Review of the Suunto Ambit 2S


Over the last few weeks I have been trying out the Suunto Ambit 2S. As with our other report on the Suunto Ambit 2GPS this is very much a personal review from an average user rather than an in depth technical review, which if you are interested can be found here. Given that it is a personal review it is useful to know the points of comparison, for years I was a Polar fan, the last model being the RS800CX, but a year ago I switched to the Garmin Forerunner 910XT for the internal GPS, multisport and swim training features. The Garmin has been my constant companion ever since. For the purposes of reviewing the Suunto I wore both the Garmin and the Suunto for swim, bike and run training sessions.

Cycling mode

Cycling mode

What struck me straight off was that the Suunto is more of a watch, whereas the Garmin is essentially a training computer on your wrist. The Suunto looks good, and I am happy to wear it around all day. The Garmin is only worn when training and to be honest I find it a pretty ordinary ‘time piece’. What also impressed over the period of the trial was the battery life of the Suunto. With the unit in constant use I only needed to recharge it after 8 days, and the unit recharges anyway when it is plugged into the computer to download your training sessions. With the Garmin I switch it off between all training sessions, and still need to recharge it every 2-3 days. I suppose it is all relative, the Polar used to have its battery replaced after about 18 months.

The second thing I was struck by is that the Suunto requires a bit more effort to get set up than the Garmin, which is ready to use out of the box. I found the watch buttons and menu screens to be rather less intuitive than the Garmin and spent about 30 minutes or so preparing the watch to be ready for my first session. This also only gave me basic functionality, to set the watch up to record 1K intervals on the run, and to change the screen so that I could see the data I was interested in required me to download the software onto my computer and make the changes there for upload to the watch. Even then it was that not easy, and I was annoyed to return from a 21K run to find that contrary to expectations I only had a single run split and could not track my pace over the course. More reading up and set up required on my part. Am I the only one that gets annoyed by the lack of anything other than a very basic user guide being included with purchases now?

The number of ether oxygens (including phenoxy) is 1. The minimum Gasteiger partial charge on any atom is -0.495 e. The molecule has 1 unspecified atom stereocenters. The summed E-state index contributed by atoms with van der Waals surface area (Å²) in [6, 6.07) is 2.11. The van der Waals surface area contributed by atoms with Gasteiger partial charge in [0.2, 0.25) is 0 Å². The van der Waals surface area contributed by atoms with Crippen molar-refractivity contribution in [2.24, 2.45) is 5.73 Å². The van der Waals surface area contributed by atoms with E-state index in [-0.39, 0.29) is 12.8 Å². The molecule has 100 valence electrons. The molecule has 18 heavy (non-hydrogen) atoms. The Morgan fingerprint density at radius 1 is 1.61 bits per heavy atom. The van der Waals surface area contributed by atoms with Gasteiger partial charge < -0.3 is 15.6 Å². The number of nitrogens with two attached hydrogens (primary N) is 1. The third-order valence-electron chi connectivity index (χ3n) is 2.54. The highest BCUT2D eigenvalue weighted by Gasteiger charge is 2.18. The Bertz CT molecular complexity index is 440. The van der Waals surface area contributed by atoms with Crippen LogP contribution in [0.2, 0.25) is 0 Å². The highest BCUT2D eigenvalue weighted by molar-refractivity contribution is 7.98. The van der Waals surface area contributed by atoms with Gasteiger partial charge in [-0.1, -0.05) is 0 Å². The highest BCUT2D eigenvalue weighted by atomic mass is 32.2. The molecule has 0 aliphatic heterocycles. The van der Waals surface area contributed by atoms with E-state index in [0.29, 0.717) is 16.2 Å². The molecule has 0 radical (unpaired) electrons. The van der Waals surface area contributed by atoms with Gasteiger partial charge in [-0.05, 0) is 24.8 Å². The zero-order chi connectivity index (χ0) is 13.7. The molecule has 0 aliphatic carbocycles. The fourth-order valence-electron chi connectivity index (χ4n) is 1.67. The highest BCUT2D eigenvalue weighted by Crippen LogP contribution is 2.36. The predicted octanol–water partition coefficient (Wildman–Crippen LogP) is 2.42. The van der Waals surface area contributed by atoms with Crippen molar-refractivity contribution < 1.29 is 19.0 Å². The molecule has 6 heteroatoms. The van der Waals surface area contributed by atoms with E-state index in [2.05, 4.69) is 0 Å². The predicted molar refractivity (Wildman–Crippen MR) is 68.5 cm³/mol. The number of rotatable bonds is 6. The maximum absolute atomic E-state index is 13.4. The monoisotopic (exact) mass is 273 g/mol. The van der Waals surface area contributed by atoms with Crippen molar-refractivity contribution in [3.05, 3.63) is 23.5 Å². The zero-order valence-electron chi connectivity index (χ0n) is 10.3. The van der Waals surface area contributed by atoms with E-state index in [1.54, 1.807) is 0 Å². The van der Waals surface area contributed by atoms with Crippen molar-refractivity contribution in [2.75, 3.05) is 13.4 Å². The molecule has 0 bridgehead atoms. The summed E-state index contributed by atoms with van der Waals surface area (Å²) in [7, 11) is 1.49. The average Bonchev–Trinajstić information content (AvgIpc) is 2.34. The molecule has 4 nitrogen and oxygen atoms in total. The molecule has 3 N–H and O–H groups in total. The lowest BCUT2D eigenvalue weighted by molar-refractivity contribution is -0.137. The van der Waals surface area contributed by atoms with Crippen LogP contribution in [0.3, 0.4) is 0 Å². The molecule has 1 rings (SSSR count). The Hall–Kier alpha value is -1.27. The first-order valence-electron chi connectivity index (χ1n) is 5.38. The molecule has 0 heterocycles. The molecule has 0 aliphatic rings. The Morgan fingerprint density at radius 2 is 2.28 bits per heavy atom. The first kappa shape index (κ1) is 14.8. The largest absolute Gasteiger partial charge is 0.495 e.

In terms of fit and feel, the Suunto feels a little heavier than the Garmin on my wrist, and being circular did not fit quite as comfortably into the wrist as the rectangular Garmin, but this was only minor, and the Suunto was comfortable. The loops used to keep the strap in place are very effective, so effective in fact that releasing the strap requires a bit of effort!

The Suunto scores very highly in my books on the display. The display is really big and easy to read when training in all sports, and the backlight (with a really nice feature of being able to reverse the display lighting) makes reading the display in poor lighting super easy. Much better than either the Garmin or Polar in this regard.

Unlike the Polar and Garmin there is no wireless transfer of data to your computer. My initial reaction was that having to plug your unit in to the computer was a bit of a pain, however I have changed my mind. Often with the wireless transfers I encounter problems with data not transferring correctly or at all. No such problems when you directly connect the unit, with the added advantage that your units’ battery is also being recharged. I now think this is a plus.

In terms of the analysis you are able to do on your training, the Movescount software does not appear on first glance to be as flexible and detailed as the Garmin software. Having said that as you can see from the screen grab (below) it provides all the basic information you need, including (on the run) maps, speed/pace and altitude, and splits when you work out how to set them! Suunto have also provided the ability for users to create Apps, which allows you to access a great range of features that will continue to grow. There are hundreds of pages of Apps, you can track your heart rate zones, the incline of the hill you are ascending, and my personal favourite one that tells you how many beers you have burnt (and therefore how many I can have after the session!)


My big bug bear with the Garmin is the altitude recording. While originally this feature worked well, after one of the not infrequent firmware upgareds this feature stopped working, and going by the blogs this is a common fault. I am often amused to see now that I can gain 19,000 meters in a swim squad. No such problems with the Suunto.

So in summary I think if you want one unit that combines as a cool time piece and a serious training tool the Suunto ticks the boxes very nicely. It does require a little initial set up, but in reality this is minimal and a poor reflection on us if we have become so lazy and in need of instant gratificaton that we cannot expend a little bit of effort up front.




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